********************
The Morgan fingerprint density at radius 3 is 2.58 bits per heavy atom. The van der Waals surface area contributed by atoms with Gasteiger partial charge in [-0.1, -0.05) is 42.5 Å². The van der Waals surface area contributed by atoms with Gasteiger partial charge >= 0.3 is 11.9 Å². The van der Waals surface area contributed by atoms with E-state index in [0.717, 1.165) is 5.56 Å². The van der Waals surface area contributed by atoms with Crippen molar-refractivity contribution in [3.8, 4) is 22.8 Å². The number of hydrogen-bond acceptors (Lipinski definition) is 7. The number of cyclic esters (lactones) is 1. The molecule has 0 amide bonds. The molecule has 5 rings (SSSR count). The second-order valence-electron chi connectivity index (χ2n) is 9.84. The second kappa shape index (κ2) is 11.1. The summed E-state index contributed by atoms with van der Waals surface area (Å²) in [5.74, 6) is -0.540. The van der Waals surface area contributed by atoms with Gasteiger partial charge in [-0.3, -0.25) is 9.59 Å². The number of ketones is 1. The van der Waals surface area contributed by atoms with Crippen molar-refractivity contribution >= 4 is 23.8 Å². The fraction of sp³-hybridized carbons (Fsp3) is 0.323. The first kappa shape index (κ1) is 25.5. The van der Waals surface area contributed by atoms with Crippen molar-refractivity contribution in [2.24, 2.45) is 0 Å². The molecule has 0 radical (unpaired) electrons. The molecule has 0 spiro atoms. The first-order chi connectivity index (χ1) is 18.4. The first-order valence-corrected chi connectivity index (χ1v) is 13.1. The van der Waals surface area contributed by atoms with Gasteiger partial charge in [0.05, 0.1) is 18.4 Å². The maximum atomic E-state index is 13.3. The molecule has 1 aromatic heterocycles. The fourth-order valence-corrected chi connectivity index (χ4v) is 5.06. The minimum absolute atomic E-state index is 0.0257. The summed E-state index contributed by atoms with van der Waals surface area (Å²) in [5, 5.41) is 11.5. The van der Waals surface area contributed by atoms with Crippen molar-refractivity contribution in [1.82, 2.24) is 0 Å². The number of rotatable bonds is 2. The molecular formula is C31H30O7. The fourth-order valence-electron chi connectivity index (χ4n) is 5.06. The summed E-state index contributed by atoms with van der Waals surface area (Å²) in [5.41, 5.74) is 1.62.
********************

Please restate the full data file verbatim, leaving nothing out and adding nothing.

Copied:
The Morgan fingerprint density at radius 3 is 2.58 bits per heavy atom. The van der Waals surface area contributed by atoms with Gasteiger partial charge in [-0.1, -0.05) is 42.5 Å². The van der Waals surface area contributed by atoms with Gasteiger partial charge >= 0.3 is 11.9 Å². The van der Waals surface area contributed by atoms with E-state index in [0.717, 1.165) is 5.56 Å². The van der Waals surface area contributed by atoms with Crippen molar-refractivity contribution in [3.8, 4) is 22.8 Å². The number of hydrogen-bond acceptors (Lipinski definition) is 7. The number of cyclic esters (lactones) is 1. The molecule has 0 amide bonds. The molecule has 5 rings (SSSR count). The second-order valence-electron chi connectivity index (χ2n) is 9.84. The second kappa shape index (κ2) is 11.1. The summed E-state index contributed by atoms with van der Waals surface area (Å²) in [5.74, 6) is -0.540. The van der Waals surface area contributed by atoms with Gasteiger partial charge in [-0.3, -0.25) is 9.59 Å². The number of ketones is 1. The van der Waals surface area contributed by atoms with Crippen molar-refractivity contribution >= 4 is 23.8 Å². The fraction of sp³-hybridized carbons (Fsp3) is 0.323. The first kappa shape index (κ1) is 25.5. The van der Waals surface area contributed by atoms with Crippen molar-refractivity contribution in [2.24, 2.45) is 0 Å². The molecule has 0 radical (unpaired) electrons. The molecule has 0 spiro atoms. The first-order chi connectivity index (χ1) is 18.4. The first-order valence-corrected chi connectivity index (χ1v) is 13.1. The van der Waals surface area contributed by atoms with Gasteiger partial charge in [0.05, 0.1) is 18.4 Å². The maximum atomic E-state index is 13.3. The molecule has 1 aromatic heterocycles. The fourth-order valence-corrected chi connectivity index (χ4v) is 5.06. The minimum absolute atomic E-state index is 0.0257. The summed E-state index contributed by atoms with van der Waals surface area (Å²) in [5, 5.41) is 11.5. The van der Waals surface area contributed by atoms with Crippen molar-refractivity contribution in [1.82, 2.24) is 0 Å². The number of rotatable bonds is 2. The molecular formula is C31H30O7. The fourth-order valence-electron chi connectivity index (χ4n) is 5.06. The summed E-state index contributed by atoms with van der Waals surface area (Å²) in [5.41, 5.74) is 1.62.